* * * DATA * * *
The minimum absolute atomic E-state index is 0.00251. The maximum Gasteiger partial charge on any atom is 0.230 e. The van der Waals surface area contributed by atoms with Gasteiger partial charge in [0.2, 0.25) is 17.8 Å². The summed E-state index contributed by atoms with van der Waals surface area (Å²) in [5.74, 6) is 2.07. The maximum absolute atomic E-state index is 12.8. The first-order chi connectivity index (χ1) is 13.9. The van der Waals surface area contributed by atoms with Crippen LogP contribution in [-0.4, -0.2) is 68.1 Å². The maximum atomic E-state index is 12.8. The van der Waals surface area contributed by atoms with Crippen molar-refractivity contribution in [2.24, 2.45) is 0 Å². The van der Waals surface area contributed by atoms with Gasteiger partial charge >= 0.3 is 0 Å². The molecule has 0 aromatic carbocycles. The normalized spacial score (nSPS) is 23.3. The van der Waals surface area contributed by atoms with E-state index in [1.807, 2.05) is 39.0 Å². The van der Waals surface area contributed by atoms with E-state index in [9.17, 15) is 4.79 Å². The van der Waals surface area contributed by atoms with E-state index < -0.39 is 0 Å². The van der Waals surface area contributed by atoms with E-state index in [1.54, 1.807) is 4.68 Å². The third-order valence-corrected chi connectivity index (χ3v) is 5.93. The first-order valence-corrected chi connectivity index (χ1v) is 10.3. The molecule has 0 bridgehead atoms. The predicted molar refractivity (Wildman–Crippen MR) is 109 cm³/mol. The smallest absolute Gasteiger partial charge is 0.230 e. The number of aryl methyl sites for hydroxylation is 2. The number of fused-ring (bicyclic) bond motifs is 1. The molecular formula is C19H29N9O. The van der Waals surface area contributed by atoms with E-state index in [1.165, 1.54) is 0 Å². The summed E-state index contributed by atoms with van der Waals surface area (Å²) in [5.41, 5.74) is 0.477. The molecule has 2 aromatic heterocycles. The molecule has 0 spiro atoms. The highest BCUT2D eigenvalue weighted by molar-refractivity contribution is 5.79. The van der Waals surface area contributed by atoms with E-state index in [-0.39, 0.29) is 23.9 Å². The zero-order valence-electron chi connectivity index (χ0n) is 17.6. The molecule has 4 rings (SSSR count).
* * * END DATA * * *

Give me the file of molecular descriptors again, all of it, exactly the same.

The minimum absolute atomic E-state index is 0.00251. The maximum Gasteiger partial charge on any atom is 0.230 e. The van der Waals surface area contributed by atoms with Gasteiger partial charge in [0.2, 0.25) is 17.8 Å². The summed E-state index contributed by atoms with van der Waals surface area (Å²) in [5.74, 6) is 2.07. The maximum absolute atomic E-state index is 12.8. The first-order chi connectivity index (χ1) is 13.9. The van der Waals surface area contributed by atoms with Crippen LogP contribution in [-0.4, -0.2) is 68.1 Å². The maximum atomic E-state index is 12.8. The van der Waals surface area contributed by atoms with Crippen molar-refractivity contribution in [2.24, 2.45) is 0 Å². The van der Waals surface area contributed by atoms with Gasteiger partial charge >= 0.3 is 0 Å². The molecule has 0 aromatic carbocycles. The normalized spacial score (nSPS) is 23.3. The van der Waals surface area contributed by atoms with E-state index in [1.807, 2.05) is 39.0 Å². The van der Waals surface area contributed by atoms with E-state index in [9.17, 15) is 4.79 Å². The van der Waals surface area contributed by atoms with E-state index < -0.39 is 0 Å². The van der Waals surface area contributed by atoms with E-state index in [1.54, 1.807) is 4.68 Å². The third-order valence-corrected chi connectivity index (χ3v) is 5.93. The first-order valence-corrected chi connectivity index (χ1v) is 10.3. The molecule has 0 bridgehead atoms. The predicted molar refractivity (Wildman–Crippen MR) is 109 cm³/mol. The smallest absolute Gasteiger partial charge is 0.230 e. The number of aryl methyl sites for hydroxylation is 2. The number of fused-ring (bicyclic) bond motifs is 1. The molecular formula is C19H29N9O. The van der Waals surface area contributed by atoms with E-state index in [1.165, 1.54) is 0 Å². The summed E-state index contributed by atoms with van der Waals surface area (Å²) in [5.41, 5.74) is 0.477. The molecule has 2 aromatic heterocycles. The molecule has 0 spiro atoms. The highest BCUT2D eigenvalue weighted by molar-refractivity contribution is 5.79. The van der Waals surface area contributed by atoms with E-state index in [-0.39, 0.29) is 23.9 Å². The zero-order valence-electron chi connectivity index (χ0n) is 17.6. The molecule has 4 rings (SSSR count).